Last month, China passed Japan to become the world’s second largest economy. At current rates, it should bypass the U.S. in 2020, which is a mere ten years away. It may do so, but it is interesting that they are not learning from our mistakes. Already, they are allowing retirement for women at age 50 and men at age 55, along with a comparable Medicare plan. Just ask Greece how that worked out for them!
There is a difference between a budget deficit and a structural deficit. A budget deficit looks at one year. A structural deficit looks at much longer time periods. For example, we all know that Medicare, Medicaid, and other health care costs are ballooning out of control, with or without Obamacare. Politicians talk about the budget deficit but simply resort to partisan name-calling on the structural deficit.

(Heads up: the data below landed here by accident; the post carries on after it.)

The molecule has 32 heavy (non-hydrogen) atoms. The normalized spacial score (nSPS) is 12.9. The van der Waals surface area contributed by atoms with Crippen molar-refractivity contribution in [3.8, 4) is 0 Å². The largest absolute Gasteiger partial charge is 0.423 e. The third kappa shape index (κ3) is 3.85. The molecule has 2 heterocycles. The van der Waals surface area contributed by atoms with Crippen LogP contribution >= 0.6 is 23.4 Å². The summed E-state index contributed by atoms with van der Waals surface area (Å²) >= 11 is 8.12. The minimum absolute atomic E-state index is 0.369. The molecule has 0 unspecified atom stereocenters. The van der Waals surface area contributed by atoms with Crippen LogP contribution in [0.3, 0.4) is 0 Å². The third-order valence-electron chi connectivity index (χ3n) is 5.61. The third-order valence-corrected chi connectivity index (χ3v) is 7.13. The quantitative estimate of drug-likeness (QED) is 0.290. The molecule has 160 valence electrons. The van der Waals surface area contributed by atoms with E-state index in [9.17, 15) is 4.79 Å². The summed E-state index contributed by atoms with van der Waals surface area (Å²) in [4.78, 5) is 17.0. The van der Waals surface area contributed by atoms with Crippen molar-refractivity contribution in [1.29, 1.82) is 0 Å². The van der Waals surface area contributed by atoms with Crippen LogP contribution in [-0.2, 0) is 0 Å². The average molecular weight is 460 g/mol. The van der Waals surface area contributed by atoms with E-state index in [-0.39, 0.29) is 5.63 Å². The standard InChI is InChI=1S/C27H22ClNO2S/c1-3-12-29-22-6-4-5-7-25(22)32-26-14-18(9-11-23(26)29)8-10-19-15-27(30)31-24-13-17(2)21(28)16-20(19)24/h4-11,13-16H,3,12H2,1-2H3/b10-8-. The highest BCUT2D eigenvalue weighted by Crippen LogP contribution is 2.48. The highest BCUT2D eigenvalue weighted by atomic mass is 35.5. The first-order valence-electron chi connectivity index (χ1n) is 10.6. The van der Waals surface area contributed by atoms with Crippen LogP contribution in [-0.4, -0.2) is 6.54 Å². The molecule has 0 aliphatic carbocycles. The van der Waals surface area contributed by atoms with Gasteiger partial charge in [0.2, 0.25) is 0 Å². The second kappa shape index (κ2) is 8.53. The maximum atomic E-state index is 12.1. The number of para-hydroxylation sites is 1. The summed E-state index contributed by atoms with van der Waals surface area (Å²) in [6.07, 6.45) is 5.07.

As we all know, China is running enormous annual surpluses, but I would love to see some numbers on their swelling structural deficit. To make their problem even worse, the U.S. permitted a huge social safety-net partly out of mere humanitarian interests, and because we could afford it at that. China has a far different problem. They face a much greater risk of social instability than the U.S. and politicians may be forced to pander even more to the disaffected.
At this point, I don’t see any scenario that will prevent China from over-taking us, but I am confident they won’t be #1 forever.